There’s a lot that Jesse Rimler loves about his Oakland-based band, Kapowski, from its sophisticated approach to harmonies to its unusual guitar-less lineup. Its name is not one of them.
Rimler has some reservations about the Saved by the Bell-inspired moniker he and his friends settled on years ago. Though the group’s music is best described as “pop,” it’s not like Kapowski is an ironic, pastel-uniformed, keytar-wielding Zack Attack tribute band. He and his friends take serious inspiration from 20th Century geniuses who penned songs as intricately crafted as they are captivating, from Cole Porter to Ray Davies.
At Kapowski’s core are Rimler on Wurlitzer and Jon Gondo on bass. The pair have known each other since middle school in Pleasant Hill, where they bonded over a love of ’60s pop. Currently the quartet is rounded out by drummer Sam Ospovat and additional keyboardist Michael Coleman, both of whom also are members of the experimental jazz trio BEEP.
The band took a step up from home recordings this year and released Boy Detective, a 10-track album recorded at New, Improved Recording with Eli Crews, who has worked with such adventurous, highly blogged-about Bay Area acts as tUnE-yArDs, Man/Miracle and Rogue Wave.
Instead of talking about all that, however, Rimler agreed to submit to an interview that primarily focused on his least favorite aspect of the band. That’s the definition of a good sport.
ATLC: Go ahead and tell me how you settled on the name.
Jesse Rimler: I can’t remember the moment we settled on it. It may have been my brother’s idea. It’s origin would be the Kelly Kopowski character from Saved by the Bell. It’s mildly embarrassing for me for whatever reason. You have to be careful when you pick a band name. … At the very least, it’s memorable.
I was reading this article not long ago that the A.V. Club posted that had nostalgia for Saved by the Bell marking the end of western civilization. I was reading it and sweating. (Blogger’s note: I believe he’s referring to this Sean O’Neal essay on “the decline of ironic appreciation.”)
The idea wasn’t, “I hope everyone likes our cute reference.” It was just a name so we could have a name. I keep thinking I should come up with an explanation like Kapowski was this obscure Polish composer who wrote fugues for accordion, but I haven’t come up with a good lie, and I guess I’m not going to. We’re definitely not a joke band. We don’t have songs with goofy lyrics. Well, maybe unintentionally. We are serious about what we do. That is something I worried about. Maybe not much anymore.
ATCL: Without the “Kelly,” it kind of emphasizes the “Kapow!” part, which is maybe what caught my attention.
JR: We’re not really drone-y or shoegaze-y. We are a band with a lot of dynamic changes in the songs. And they’re short songs. They start and end … I’m not quite sure how to explain it. They don’t stick around for very long. We have an idea and move on to the next.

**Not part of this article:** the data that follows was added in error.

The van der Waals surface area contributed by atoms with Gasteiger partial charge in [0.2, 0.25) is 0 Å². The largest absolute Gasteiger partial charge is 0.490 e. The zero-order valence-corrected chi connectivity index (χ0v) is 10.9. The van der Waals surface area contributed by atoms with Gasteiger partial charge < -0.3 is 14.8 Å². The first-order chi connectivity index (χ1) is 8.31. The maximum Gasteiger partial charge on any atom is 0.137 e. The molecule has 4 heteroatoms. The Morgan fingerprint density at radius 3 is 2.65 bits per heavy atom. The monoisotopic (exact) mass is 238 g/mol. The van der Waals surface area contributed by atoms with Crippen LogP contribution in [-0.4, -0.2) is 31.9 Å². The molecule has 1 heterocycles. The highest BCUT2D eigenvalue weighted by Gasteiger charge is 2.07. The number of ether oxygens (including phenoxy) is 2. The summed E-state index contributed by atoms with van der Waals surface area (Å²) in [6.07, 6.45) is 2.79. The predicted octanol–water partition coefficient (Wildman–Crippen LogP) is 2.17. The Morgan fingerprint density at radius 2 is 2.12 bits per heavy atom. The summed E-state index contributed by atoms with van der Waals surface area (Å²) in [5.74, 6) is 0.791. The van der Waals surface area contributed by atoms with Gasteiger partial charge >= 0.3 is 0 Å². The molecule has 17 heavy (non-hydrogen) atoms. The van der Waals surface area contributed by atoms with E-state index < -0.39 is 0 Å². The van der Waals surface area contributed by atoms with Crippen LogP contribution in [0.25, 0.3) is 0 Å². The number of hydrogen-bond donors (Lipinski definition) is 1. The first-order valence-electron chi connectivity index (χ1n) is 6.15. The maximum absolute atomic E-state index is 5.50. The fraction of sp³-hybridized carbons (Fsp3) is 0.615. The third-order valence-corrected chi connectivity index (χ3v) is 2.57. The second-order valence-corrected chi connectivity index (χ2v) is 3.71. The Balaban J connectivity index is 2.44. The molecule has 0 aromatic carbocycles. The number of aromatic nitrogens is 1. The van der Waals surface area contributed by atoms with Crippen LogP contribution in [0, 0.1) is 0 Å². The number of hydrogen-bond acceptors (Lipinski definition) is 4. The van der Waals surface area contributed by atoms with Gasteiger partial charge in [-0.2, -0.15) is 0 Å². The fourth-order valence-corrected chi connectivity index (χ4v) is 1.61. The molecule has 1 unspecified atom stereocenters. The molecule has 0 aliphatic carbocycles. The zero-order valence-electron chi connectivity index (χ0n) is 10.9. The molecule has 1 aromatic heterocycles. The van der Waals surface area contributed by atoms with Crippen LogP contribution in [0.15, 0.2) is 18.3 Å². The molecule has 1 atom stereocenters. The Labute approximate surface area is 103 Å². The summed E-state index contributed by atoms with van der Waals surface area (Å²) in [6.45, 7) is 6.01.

ATCL: Can you remember any alternate names you consdiered?
JR: There’s one name I thought of a lot later. I was watching this John Cleese sketch at one point. I’m not sure if you’ve ever seen that sketch, where the pilots are toying with the passengers and seeing what they can get away with.
ATCL: I don’t think I have.
JR: It’s not from Monty Python. It’s from this show he did before, How to Irritate People. There’s one point where Graham Chapman is just shouting gibberish to the people in the back, and he says, “Make sure to push the photoscamps on the back of your chair.” I thought (Photoscamps) could be a future project.
ATCL: Do people ever get the name wrong?
JR: We’re probably not at the point where we have enough people writing our name to get it wrong. Sometimes they (spell it with) a Y. We once played a show at this venue where they introduced the bands and the guy asked if it would be prounounced “Kapovski.” He had some knowledge about Polish pronunciation. I’m sure if we went to Poland we’d get some different pronunciations.
ATCL: How attached to it are you? Are you pretty committed at this point?
JR: In the sense that it doesn’t make sense to change the name, unless we’re sued by some other band or Tiffani-Amber Thiessen.
I was thinking about band names and how you get stuck with them—and this is by no means a comparison—but a band like The Beach Boys, when Brian Wilson was in the studio recording this baroque acid dream pop, I’m sure it occurred to him it might not need to come out under the name The Beach Boys.
I think the best band names are not too specific. I think when you’re starting out, you pick a name that (describes) what you’re like at the time. In a few years you might not be like that. Rolling Stones and The Velvet Underground, those are really memorable but they don’t really mean anything. Flying Burrito Brohers is a name that kept me from listening to that band for years, and I finally listened to them and they’re awesome.
Now, Randy Newman can put out any album he wants and it will sound like Randy Newman. That’s the best way to go, but we’re not a solo project.
ATCL: Any advice for bands that are just starting out and are in search of a name?
JR: Just be aware you may dislike your name a few years down the line, but if you’re committed to the music it doesn’t matter. When you hear “The Beatles,” you don’t think about it being a lame pun on beat music. But then there’s the Flying Burrito Brothers example, so kind of be careful about that.
Upcoming opportunities to see Kapowski live include shows at 9 p.m. Sept. 23 at Subterranean Arthouse, 2179 Bancroft Way in Berkeley, with Wiener Kids ($10 cover) and 9:30 p.m. Sept. 30 at The Starry Plough, 3101 Shattuck Ave. in Berkeley, with Trainwreck Riders and Schmoozer ($5 cover).